The mean for a probability model describes the balance point. The standard deviation describes the dispersion about the mean. Yet a simple description of skewness is elusive. Depending on which book you read, skewness may be described as having something to do with the relative size of the two tails, or with the weight of the heavier tail of a probability model.

By far the easiest way to understand what increasing skewness does to a probability model is to compare models with different amounts of skewness. But before we can do this, we have to first standardize those models. This is because skewness is defined in terms of standardized variables; skewness is what happens after we have taken into account differences in location and dispersion. (If we compare two distributions that have not been standardized, differences in location and dispersion may obscure differences in skewness.) So here we will be working with standardized distributions where the mean is always zero and the standard deviation is always equal to one.

William A. Levinson’s picture

By: William A. Levinson

Corrective action and preventive action (CAPA) is probably the most important process in any quality management system because so much else depends on it. This includes not only its traditional role as a response to defects, nonconformances, customer complaints, and audit findings, but also outputs of the management review. It can even address all seven Toyota production system wastes if we redefine as a “nonconformance” any gap between the current state and a potential or desirable future state. AIAG’s CQI-22, Cost of Poor Quality Guide1, recommends that we compare “the ideal state for how work processes should perform” against “the current reality.”

Inadequate CAPA is a leading source of ISO 9001:20152 and IATF 16949:20163 findings, and FDA Form 483 citations.4 “Five Signs Your Company Is in Dire Need of Root Cause Analysis and Corrective Action Training” reinforces this point even further.5 While ISO 9001:2015 doesn’t have a specific requirement for preventive action, one could argue that clause 6.1.1 (c), “prevent, or reduce, undesired effects,” constitutes an implied requirement.

Donald J. Wheeler’s picture

By: Donald J. Wheeler

The cumulative sum (or Cusum) technique is occasionally offered as an alternative to process behavior charts, even though they have completely different objectives. Process behavior charts characterize whether a process has been operated predictably. Cusums assume that the process is already being operated predictably and look for deviations from the target value. Thus, by replacing process characterization with parameter estimation, Cusums beg the very question process behavior charts were created to address.

To illustrate the Cusum approach and compare it with an average chart, I’ll use the example from page 20 of Shewhart’s first book, Economic Control of Quality of Manufactured Product (Martino Fine books, 2015 reprint).These data consist of 204 measurements of electrical resistivity for an insulator. Shewhart organized them into 51 subgroups of size four, based upon the time order in which the measurements were obtained. Figure 1 gives the averages and ranges for these 51 subgroups.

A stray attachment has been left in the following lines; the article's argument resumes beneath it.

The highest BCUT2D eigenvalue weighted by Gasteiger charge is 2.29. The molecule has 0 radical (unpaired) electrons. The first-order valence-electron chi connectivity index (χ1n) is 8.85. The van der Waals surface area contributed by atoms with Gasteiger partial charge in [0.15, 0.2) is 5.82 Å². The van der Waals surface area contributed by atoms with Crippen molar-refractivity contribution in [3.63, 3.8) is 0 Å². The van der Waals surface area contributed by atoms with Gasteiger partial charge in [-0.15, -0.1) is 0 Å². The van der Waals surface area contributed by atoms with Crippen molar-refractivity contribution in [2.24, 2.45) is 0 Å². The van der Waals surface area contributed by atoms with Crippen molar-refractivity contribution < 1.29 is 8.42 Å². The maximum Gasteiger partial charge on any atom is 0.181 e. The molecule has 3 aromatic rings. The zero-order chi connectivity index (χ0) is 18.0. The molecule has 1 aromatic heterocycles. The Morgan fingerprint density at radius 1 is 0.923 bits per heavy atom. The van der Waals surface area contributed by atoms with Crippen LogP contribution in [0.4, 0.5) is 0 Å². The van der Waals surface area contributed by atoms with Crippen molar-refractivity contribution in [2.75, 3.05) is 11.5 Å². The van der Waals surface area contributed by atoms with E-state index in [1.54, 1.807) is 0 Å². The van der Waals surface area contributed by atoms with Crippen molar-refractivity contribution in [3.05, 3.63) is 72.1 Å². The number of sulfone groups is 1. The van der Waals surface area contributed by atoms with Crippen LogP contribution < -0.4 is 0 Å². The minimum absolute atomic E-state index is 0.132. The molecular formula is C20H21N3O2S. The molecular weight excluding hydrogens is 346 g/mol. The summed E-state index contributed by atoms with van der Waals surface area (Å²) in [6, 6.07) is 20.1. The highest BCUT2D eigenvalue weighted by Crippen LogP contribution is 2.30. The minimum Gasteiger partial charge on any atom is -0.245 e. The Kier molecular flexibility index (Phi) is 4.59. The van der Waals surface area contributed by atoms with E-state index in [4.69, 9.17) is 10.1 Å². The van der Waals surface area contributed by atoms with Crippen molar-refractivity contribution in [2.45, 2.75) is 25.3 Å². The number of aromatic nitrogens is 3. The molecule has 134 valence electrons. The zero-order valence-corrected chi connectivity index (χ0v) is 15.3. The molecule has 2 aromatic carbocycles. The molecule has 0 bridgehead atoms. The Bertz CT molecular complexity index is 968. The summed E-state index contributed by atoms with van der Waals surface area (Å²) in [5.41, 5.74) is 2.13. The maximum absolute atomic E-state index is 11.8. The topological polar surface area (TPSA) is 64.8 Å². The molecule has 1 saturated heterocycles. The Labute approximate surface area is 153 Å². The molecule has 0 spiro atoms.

OpusWorks’s picture

By: OpusWorks

Over two days, engage in eight unique best practice sessions with 11 process improvement and thought leaders at S.O.A.R. 2022, OpusWorks’ annual virtual conference.

Designed to present highly actionable information and game-changing strategies from highly experienced and inspiring human beings, S.O.A.R. will enable you to better lead your organization-wide transformation by showing you how to:

Systematize processes
Operationalize excellence
Accelerate scaling
Resolve to innovate

Day One Agenda, Wednesday, September 28, 2022

10:00: Rapid Scaling with OpusWorks in 2022

Rob Stewart, OpusWorks CEO
Dan Rice, OpusWorks COO
Vickie Kamataris, Chief Content and Delivery, MBB,  OpusWorks Institute (OWI)

After Rob kicks off S.O.A.R. 22, Dan and Vickie will provide their perspectives about the OpusWorks solution set in the context of today’s challenges. They will also update attendees on what’s new from OpusWorks since S.O.A.R. 2021:

Harish Jose’s picture

By: Harish Jose

In today’s column, I’m looking at the Ohno Circle in light of German philosopher Martin Heidegger’s ideas. I’ll try to stay away from the neologisms used by Heidegger and will only scratch the surface of his deep insights.

One of the best explanations of the Ohno Circle comes from one of Taiichi Ohno’s students, Teruyuki Minoura, the past president and CEO of Toyota Motor Manufacturing North America. He had firsthand experience of it. Minoura noted: “Mr. Ohno often would draw a circle on the floor in the middle of a bottleneck area, and he would make us stand in that circle all day long and watch the process. He wanted us to watch and ask “Why?” over and over.

“You may have heard about the five ‘whys’ in TPS. Mr. Ohno felt that if we stood in that circle, watching and asking why, better ideas would come to us. He realized that new thoughts and new technologies don’t come out of the blue—they come from a true understanding of the process.